Saturday, 28 July 2012

9 Days to Go... Ashes Behind the Scenes

Hey Everybody,

   Nine days left until the shoot. That's so crazy, and I still have a fairly big to-do list, but I've promised you all a blog post a day and if I say I'm going to do something, then I'm darn well going to do it!

Lacklustre BTS footage from The Opening Night
   I love behind-the-scenes or making-of documentaries. The plethora of wonderful bonus features on The Lord of the Rings have been inspiring filmmakers for over a decade, almost as much as the films themselves, and there are certain DVDs (such as The Golden Compass) where I didn't rate the film but bought it anyway to get a glimpse into the costume departments.

     And I'm not the only one who cares about bonus features; Going to Hell: The Making of Soul Searcher was almost as long as Neil Oseman's feature itself, and its brave decision to show everything that went into production - right down to the nitty gritty - got it onto Raindance's list of top making-of documentaries.

   When I made The Opening Night, my last directorial short, I got some behind-the-scenes footage -  mostly of rehearsals and b-rolls of clapperboards - which I edited into a little film as a thankyou for the crew. But I always regretted not capturing more of the hard work that went into it. Now, at a place in my career where promotion and marketing is perhaps more important than creativity (sadly), I would be a bit of an idiot if I didn't make sure to get plenty of behind-the-scenes footage from Ashes.

   Regular followers of my Youtube channel will know that I've been covering the pre-production of Ashes in my video diaries, during which I talk about the progress and show a few photographs, but it wouldn't be enough to make a bonus feature on a DVD. I need someone to make a proper documentary - even if it's just compiling scraps of behind-the-scenes and stolen interviews from the set - and for that task, I have employed Lara Elliot.

Lara Elliot
   I met Lara - a Manchester Met graduate - through creative networking (and with thanks to photographer Holly Booth for introducing us), and we discovered a mutual love of film. We both cared about portraying people, although I tend to do that through fiction and Lara through documentary. We both attended 5Lamps Films nights, one which screened the only documentary I've made (Margaret, a collaboration with Danielle Hailstones and Paolo Alemanni), and that went down pretty well with Lara. When she showed an interest in supporting Ashes - originally as a funder - I knew that she would be the perfect person to tackle the behind-the-scenes documentary.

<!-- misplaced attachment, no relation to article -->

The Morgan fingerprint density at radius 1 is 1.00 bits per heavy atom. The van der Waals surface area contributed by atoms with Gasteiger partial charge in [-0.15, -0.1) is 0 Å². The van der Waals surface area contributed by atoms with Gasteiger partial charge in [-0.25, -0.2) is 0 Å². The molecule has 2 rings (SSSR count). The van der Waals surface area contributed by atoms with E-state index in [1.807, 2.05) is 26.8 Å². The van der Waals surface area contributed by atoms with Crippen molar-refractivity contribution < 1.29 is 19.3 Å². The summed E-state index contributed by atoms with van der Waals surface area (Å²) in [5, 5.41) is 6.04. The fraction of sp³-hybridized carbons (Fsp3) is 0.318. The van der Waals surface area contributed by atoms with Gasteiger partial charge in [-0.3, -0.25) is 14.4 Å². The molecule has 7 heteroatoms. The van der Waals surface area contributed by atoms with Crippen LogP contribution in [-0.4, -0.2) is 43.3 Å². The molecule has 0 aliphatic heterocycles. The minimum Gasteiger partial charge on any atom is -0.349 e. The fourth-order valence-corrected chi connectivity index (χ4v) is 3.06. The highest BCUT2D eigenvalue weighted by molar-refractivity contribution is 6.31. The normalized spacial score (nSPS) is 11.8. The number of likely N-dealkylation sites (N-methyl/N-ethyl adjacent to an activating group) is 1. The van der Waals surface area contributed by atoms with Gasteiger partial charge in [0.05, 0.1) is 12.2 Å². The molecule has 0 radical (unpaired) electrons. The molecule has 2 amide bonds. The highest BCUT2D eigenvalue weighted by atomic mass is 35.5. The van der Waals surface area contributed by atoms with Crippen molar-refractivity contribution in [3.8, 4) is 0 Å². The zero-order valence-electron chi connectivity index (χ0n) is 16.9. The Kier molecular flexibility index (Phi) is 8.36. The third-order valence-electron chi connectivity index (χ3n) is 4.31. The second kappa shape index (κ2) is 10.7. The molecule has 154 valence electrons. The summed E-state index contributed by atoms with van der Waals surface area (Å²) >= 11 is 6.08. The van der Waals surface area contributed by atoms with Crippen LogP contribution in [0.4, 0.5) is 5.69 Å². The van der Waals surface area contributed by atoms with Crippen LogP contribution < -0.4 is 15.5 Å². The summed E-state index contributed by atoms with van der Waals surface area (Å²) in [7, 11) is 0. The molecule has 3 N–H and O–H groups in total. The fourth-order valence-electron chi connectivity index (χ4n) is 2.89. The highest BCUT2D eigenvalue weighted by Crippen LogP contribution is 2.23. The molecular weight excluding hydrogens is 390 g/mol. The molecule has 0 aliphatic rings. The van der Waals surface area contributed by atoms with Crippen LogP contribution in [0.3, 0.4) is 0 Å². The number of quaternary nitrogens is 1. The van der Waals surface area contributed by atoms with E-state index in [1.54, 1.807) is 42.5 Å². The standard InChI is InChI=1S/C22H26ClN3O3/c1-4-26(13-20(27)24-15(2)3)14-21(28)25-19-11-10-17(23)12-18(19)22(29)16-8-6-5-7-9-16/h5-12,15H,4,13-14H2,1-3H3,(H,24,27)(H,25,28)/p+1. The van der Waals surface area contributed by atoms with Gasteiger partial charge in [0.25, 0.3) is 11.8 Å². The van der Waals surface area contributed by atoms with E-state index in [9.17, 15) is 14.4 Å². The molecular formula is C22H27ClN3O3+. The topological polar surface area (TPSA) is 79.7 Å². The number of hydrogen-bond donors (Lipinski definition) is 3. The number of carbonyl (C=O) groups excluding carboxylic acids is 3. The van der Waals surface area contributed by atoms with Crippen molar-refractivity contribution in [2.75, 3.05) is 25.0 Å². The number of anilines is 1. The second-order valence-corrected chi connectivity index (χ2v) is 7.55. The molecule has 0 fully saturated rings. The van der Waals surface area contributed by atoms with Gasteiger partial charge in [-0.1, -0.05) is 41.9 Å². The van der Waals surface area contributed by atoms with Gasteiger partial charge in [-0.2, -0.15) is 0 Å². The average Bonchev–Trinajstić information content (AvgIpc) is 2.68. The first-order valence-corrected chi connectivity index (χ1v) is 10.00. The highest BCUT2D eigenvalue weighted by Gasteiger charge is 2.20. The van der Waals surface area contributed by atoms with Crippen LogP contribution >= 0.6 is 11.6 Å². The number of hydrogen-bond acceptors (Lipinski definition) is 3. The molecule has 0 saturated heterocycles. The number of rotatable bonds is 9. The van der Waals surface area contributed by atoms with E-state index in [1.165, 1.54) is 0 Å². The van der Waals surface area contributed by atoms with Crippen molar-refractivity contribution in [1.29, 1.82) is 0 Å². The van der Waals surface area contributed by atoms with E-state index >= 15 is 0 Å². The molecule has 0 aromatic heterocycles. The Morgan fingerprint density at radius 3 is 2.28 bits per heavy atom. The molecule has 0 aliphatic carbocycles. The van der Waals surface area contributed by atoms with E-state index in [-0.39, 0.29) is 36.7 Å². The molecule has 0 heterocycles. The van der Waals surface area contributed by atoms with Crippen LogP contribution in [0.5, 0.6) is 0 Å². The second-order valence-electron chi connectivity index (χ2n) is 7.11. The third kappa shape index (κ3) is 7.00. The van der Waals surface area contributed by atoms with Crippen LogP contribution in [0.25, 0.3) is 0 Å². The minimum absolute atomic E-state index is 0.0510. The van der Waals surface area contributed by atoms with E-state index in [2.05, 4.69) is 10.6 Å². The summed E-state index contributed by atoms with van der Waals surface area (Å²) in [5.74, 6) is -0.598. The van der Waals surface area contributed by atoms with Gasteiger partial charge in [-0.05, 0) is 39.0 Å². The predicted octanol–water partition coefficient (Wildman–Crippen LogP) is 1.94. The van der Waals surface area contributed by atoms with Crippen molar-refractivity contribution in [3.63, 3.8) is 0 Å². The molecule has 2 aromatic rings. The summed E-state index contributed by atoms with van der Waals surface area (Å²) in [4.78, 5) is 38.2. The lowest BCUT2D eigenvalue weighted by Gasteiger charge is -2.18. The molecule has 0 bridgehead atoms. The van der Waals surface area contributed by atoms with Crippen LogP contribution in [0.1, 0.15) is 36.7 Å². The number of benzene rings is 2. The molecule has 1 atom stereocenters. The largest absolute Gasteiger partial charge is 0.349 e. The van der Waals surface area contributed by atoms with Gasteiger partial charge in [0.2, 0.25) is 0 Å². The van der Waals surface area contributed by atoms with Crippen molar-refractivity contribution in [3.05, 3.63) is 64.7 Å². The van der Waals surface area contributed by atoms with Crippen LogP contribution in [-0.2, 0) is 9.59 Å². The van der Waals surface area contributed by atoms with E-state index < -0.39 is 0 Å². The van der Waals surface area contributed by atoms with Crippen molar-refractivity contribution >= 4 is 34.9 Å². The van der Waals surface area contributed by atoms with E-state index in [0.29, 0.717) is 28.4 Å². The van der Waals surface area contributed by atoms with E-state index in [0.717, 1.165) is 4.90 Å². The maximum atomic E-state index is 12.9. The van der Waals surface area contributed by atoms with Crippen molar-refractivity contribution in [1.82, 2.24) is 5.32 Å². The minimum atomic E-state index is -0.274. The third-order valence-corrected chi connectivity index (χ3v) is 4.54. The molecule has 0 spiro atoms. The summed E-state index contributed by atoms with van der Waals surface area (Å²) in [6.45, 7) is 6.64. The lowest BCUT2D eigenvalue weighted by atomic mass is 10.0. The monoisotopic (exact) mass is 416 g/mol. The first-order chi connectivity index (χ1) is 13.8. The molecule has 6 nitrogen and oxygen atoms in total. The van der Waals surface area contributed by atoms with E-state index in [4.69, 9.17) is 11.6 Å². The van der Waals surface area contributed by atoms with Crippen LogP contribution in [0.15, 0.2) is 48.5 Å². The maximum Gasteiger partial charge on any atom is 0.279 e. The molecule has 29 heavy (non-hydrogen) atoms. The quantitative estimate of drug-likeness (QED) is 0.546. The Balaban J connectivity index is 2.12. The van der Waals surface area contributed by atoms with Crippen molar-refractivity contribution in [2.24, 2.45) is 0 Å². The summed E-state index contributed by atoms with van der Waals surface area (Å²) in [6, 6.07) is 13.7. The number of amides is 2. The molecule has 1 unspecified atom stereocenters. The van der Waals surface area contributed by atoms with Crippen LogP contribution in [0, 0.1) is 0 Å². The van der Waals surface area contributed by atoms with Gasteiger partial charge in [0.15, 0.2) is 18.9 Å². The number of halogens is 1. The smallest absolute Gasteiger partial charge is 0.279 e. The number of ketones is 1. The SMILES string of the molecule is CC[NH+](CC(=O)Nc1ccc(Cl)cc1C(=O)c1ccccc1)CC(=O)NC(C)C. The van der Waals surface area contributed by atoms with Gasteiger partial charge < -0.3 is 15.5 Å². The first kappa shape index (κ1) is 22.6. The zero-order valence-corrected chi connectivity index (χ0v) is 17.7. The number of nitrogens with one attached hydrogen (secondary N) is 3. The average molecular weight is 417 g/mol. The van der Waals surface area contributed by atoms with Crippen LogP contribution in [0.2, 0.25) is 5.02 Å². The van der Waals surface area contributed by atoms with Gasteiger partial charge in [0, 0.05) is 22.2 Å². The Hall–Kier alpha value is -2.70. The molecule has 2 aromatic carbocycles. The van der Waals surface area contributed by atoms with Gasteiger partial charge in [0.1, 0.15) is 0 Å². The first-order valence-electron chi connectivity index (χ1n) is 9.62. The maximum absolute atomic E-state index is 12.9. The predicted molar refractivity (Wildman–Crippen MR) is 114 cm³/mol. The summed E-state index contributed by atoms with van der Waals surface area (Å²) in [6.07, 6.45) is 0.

As well as enjoying my work, Lara accepted the job because the subject nature of Ashes was something she feels should be addressed in film. "I don't think that rape and sexual abuse are taken seriously enough by a lot of people; especially when they occur within the context of a relationship. There's still an attitude out there that there is some kind of distinction between being violated by a stranger and being violated by a partner and there isn't, it's something I feel extremely strongly about. 

    "I was also disappointed to see Sophie struggle to get funding for the film, I think it's quite a brave film so I'm keen to support it."

Photograph of Lara Elliot by Dan Wheeler, 2012

     Due to the rescheduling of the shoot, Lara won't actually be on set with us, but all the footage captured will be sent to her (along with the interviews she'll shoot) and edited into a behind-the-scenes documentary. This will be premiered in part on the Hatch'd Magazine website, a hub for all derbyshire creatives which Lara helps to run.

   Lara hopes, as we all do, that Ashes will be well received by our audience. "I hope people remain open minded and don't shy away from the subject matter, however controversial and difficult to approach. I'll be looking out for the way the visual style represents the shift in Sarah's emotions. I'll also be paying attention to the cinematography, because judging by the trailer it's going to look lovely!"

   I'm keen to see what Lara will make for us. Due to her love of vintage cameras and beautiful filmmaking, I'm expecting that the documentary will be as creative and lovingly crafted as the film that it represents.

   Check back tomorrow for a profile on the Ashes designer, Gina Hames, and an exclusive look at the set's progress!


Sophie x
   

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